The "Tender Points" of Fibromyalgia

  • Specific Points of Pain
    Fibromyalgia can cause pain that echoes throughout your body. But many people with the condition feel pain most acutely at 18 specific “tender points.” When your doctor evaluates you for fibromyalgia, he or she may put pressure on these points. In fact, until recently, being diagnosed with fibromyalgia required documenting tenderness on examination in at least 11 of the 18 points.

  • Know the Warning Signs
    Scientists now know it’s possible to have fibromyalgia without pain at these points, and they’re no longer necessary to diagnose the condition. However, pain at these sites is still a warning sign. The tender points come in pairs that usually affect both sides of your body, four on the front of your body and five on the back.

  • Tender Points 1 and 2: Left and Right Low Neck (Cervical Area)
    The term “cervical” refers to your neck. You may feel pain on the front of your neck, between your fifth and seventh cervical vertebrae (spine bones).

  • Tender Points 3 and 4: Left and Right Upper Chest (Second Rib)
    As the name implies, these points rest along the second rib from the top. They’re on the front of your chest on either side of your sternum, just below your collarbone.

  • Tender Points 5 and 6: Left and Right Elbows (Lateral Epicondyle Area)
    If you’re standing with your hands by your side, these points will also be on the front side of your body. They’re in your outer elbow, just below the crease that forms when you bend your arms.

  • Tender Points 7 and 8: Left and Right Knees
    These points are on the inside of your knees, in the fatty padding that aligns with your joint.

  • Tender Points 9 and 10: Posterior Left and Right Neck (Occiput Area)
    These points are behind your ear, where your neck meets the base of your skull on the back of your head.

  • Tender Points 11 and 12: Left and Right Trapezius
    Your trapezius muscles stretch between your neck and shoulders on the back of your body. These pain points might occur anywhere along the upper borders of these muscles.

  • Tender Points 13 and 14: Left and Right Shoulder Blades (Supraspinatus Area)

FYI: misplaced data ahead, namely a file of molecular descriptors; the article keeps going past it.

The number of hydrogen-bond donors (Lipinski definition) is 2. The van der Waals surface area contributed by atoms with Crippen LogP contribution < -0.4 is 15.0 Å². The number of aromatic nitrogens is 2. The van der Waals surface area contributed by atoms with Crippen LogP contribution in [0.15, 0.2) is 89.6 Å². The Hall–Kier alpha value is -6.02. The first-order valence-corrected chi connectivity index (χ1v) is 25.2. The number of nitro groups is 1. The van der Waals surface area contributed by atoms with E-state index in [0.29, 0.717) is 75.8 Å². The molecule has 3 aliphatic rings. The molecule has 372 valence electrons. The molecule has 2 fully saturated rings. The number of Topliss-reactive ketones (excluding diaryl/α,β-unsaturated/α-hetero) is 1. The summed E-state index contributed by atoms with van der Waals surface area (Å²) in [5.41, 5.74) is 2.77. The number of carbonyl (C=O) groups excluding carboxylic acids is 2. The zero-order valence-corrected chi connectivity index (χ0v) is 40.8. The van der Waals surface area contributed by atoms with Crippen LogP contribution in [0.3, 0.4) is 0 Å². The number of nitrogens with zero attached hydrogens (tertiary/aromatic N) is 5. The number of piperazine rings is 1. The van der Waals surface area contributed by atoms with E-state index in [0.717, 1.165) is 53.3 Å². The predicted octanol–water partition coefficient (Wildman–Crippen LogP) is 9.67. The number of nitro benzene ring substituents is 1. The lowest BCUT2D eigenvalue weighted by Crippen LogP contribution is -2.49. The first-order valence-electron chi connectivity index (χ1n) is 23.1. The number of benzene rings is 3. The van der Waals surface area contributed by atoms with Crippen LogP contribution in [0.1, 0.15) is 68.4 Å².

Also on the back of your body, you may feel discomfort along your shoulder blades.

  • Tender Points 15 and 16: Left and Right Hips (Greater Trochanter Area)
    Pain may focus in the side of your hip, where you feel the bony prominence near the top of each thigh.

  • Tender Points 17 and 18: Left and Right Gluteal
    You may feel tenderness on the outer, upper portion of your buttocks.

  • New Ways to Diagnose Fibromyalgia
    In 2010, the American College of Rheumatology changed the way doctors diagnose fibromyalgia. Now, instead of using the tender points exclusively, your doctor will ask questions about your pain—including how severe it is and how long it lasts—along with checking for symptoms like fatigue, depression, and headaches. However, many people with fibromyalgia do feel pain in these points, which may help nail down the diagnosis. Tell your doctor if you’re experiencing tenderness along with overall pain and fatigue.

The Tender Points of Fibromyalgia
  1. Fibromyalgia. Centers for Disease Control and Prevention. 
  2. Questions and Answers about Fibromyalgia. National Institute of Arthritis and Musculoskeletal and Skin Diseases.  
  3. Fibromyalgia. National Library of Medicine. 
  4. Fibromyalgia. National Library of Medicine. 
  5. Fibromyalgia. American College of Rheumatology.  
  6. Fibromyalgia Fact Sheet. Office on Women's Health.
  7. Wolfe F and Häuser W. Fibromyalgia diagnosis and diagnostic criteria. Ann Med. 2011;43(7):495-502.
  8. Brummett CM and Clauw DJ. Fibromyalgia: a primer for the anesthesia community. Curr Opin in Anaesthesiol. 2011;25(5):532-539.
  9. Wolfe F. How to use the new American College of Rheumatology fibromyalgia diagnostic criteria. Arthritis Care & Res. 2011;63(7):1073–4.
  10. Wolfe F et al. The American College of Rheumatology Preliminary Diagnostic Criteria for Fibromyalgia and Measurement of Symptom Severity. Arthritis Care & Res. 2010;62(5):600–610.
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Last Review Date: 2019 Sep 10
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